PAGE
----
6-11, 210, PF
Washington (Ind.) HS
Class of 2011
There was no chance Cody Zeller would emerge anonymously. The younger brother of Luke and Tyler, who would matriculate to Notre Dame and North Carolina, respectively, Cody was observed closely at a very early age. He began more slowly than his brothers, earning his share of both admirers and detractors as recently as the spring of 2010.
Zeller finally burst through and established a big-time identity of his own in early July, showcasing polished offensive ability and generating buzz as a potential McDonald's All-American.
North Carolina's interest in Zeller followed the general trajectory of his national reputation. He placed himself squarely on the UNC radar as a junior, but it wasn't until July that he drew a scholarship offer from the Tar Heels. Like most national scouts, Roy Williams adopted more of a wait and see approach with Zeller, striking a contrast to the earlier offers extended to UNC commitments James McAdoo and P.J. Hairston.
Zeller may possess the most skilled post moves of any player in the Class of 2011. He isn't a power broker and doesn't have elite athleticism, but his footwork is exemplary for a player his age. He receives the ball cleanly thanks to sure hands, and he can turn toward either shoulder with balance in order to get a clean look against a beaten defender. His jump hook with either hand is college-ready, and he seemingly never appears to be in a rush.
He also utilizes deception as a key component of his arsenal. He positions himself to loft a short hook and uses his shoulders to sell the move, then reverses on his pivot foot for an uncontested layup. Additionally, he'll occasionally quick-shoot, opting not to set up a move at all and simply shooting before the defense is able to react.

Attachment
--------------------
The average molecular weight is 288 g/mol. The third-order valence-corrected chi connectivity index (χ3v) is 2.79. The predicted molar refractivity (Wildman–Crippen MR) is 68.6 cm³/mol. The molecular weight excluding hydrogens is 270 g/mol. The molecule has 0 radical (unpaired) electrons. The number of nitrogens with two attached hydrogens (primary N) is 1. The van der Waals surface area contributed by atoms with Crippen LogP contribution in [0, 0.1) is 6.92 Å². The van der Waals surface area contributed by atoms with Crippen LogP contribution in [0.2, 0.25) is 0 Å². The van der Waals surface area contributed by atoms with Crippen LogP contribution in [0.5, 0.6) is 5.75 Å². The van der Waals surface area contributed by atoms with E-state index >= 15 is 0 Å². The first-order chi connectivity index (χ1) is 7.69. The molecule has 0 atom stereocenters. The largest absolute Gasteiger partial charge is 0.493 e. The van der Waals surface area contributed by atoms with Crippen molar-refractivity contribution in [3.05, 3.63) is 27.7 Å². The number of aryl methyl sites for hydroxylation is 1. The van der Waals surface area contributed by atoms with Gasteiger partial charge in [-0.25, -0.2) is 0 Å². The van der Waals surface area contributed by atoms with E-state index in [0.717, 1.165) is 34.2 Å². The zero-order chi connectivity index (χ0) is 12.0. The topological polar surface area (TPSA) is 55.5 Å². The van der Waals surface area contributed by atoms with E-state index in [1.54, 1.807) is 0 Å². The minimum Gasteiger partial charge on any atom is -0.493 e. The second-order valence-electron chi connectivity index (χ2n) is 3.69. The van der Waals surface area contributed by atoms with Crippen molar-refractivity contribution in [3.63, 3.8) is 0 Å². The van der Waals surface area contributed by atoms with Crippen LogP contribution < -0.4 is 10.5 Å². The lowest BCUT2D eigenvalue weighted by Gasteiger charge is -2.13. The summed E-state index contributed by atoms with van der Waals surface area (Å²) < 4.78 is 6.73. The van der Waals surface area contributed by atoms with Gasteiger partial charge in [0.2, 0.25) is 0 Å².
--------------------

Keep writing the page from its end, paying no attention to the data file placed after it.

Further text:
And Zeller is far more than a back-to-the-basket performer. He comfortably spots up on the perimeter and consistently drills jump shots from 15-21 feet. Though his release point is slightly low, his shot is smooth and frequently on the mark. His free throw stroke also is a weapon, as he knocks in a far higher percentage than many of his frontcourt peers.
But where Zeller truly shines in any one area beyond his brothers is his ability to put the ball on the floor. He's able to face up anywhere from 10-15 feet and take two or three hard dribbles toward the rim. His agility on those drives is outstanding, as he's able to maneuver around a defender and evade the oncoming help. He takes his two steps with complete control, even bending backward while bearing his weight on his front leg similar to what Tyler Hansbrough did on occasion during his time in Chapel Hill.
In terms of intangibles, Cody is definitely the scrappiest of the three brothers. He doesn't classify as a banger in the truest sense of the term but does dive into the mix on the offensive glass and hustles for rebounds outside his immediate area. He also plays unselfishly and understands how to compete within the team concept, evidenced by his success on a strong Indiana Elite squad. His court demeanor is quiet but focused, and he doesn't get rattled by pressure situations in tight contests.